Why Choose Florida?
What makes the University of Florida a great place to earn your Ph.D. in Management? Three factors are particularly important: the productivity of our faculty, our student-focused climate, and the cutting edge training that students receive.
When it comes to gaining research skills, Ph.D. students learn by doing. Having a productive faculty gives students more opportunities to get involved in projects and more opportunities to build their research portfolio. A joint study by Texas A&M University and the University of Florida showed that our faculty has published 30 articles in top Management journals from 2009 to 2013. Given the size of our faculty, those numbers rank Florida as one of the most productive departments in the country.
Having a productive faculty only benefits Ph.D. students when students are included in that productivity. At Florida, students are encouraged to join research projects from day one. As they progress in the program, their responsibilities deepen to the point where they can become the ones who suggest research topics, craft manuscripts, and manage the review process. Moreover, students are not merely expected to contribute to the existing research streams of the faculty. Instead, the faculty are willing to explore new and emerging areas that are of interest to Ph.D. students. Our current students work on many projects with our faculty, all geared towards publication in top tier journals.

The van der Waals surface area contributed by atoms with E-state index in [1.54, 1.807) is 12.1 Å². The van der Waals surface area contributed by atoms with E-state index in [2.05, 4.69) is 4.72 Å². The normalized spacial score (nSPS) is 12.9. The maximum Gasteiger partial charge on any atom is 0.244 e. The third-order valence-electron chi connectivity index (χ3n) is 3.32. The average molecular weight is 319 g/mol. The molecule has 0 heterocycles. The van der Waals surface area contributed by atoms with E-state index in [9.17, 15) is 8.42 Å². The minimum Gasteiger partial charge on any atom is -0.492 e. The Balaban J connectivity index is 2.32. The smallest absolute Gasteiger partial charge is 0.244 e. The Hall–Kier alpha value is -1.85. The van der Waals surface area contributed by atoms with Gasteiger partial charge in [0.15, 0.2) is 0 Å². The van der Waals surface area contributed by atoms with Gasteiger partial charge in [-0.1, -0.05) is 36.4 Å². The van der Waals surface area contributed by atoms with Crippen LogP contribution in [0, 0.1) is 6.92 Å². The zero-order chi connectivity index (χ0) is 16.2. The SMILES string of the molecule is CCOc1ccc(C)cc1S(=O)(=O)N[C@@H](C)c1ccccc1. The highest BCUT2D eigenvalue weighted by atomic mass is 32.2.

Of course, the education itself is also a core component of any Ph.D. program. At Florida, Ph.D. coursework occurs during the first two years of the program. It includes variety of departmental seminars, covering research methods, micro content areas, and macro content areas.
- Research Methods in Management
- Introduction to Organizational Behavior
- Motivation and Attitudes
- Groups and Teams
- Affect and Cognition
- Process of Strategic Management
- Content of Strategic Management
Coursework also includes statistics classes outside the department, with the specific set tailored to students' backgrounds and interests. Some of the options for those classes include:
- Statistics I
- Statistics II
- Structural Equation Modeling
- Hierarchical Linear Modeling
- Social Networks
- Econometrics I
- Econometrics II
- Quasi-Experimental Design
- Theory of Measurement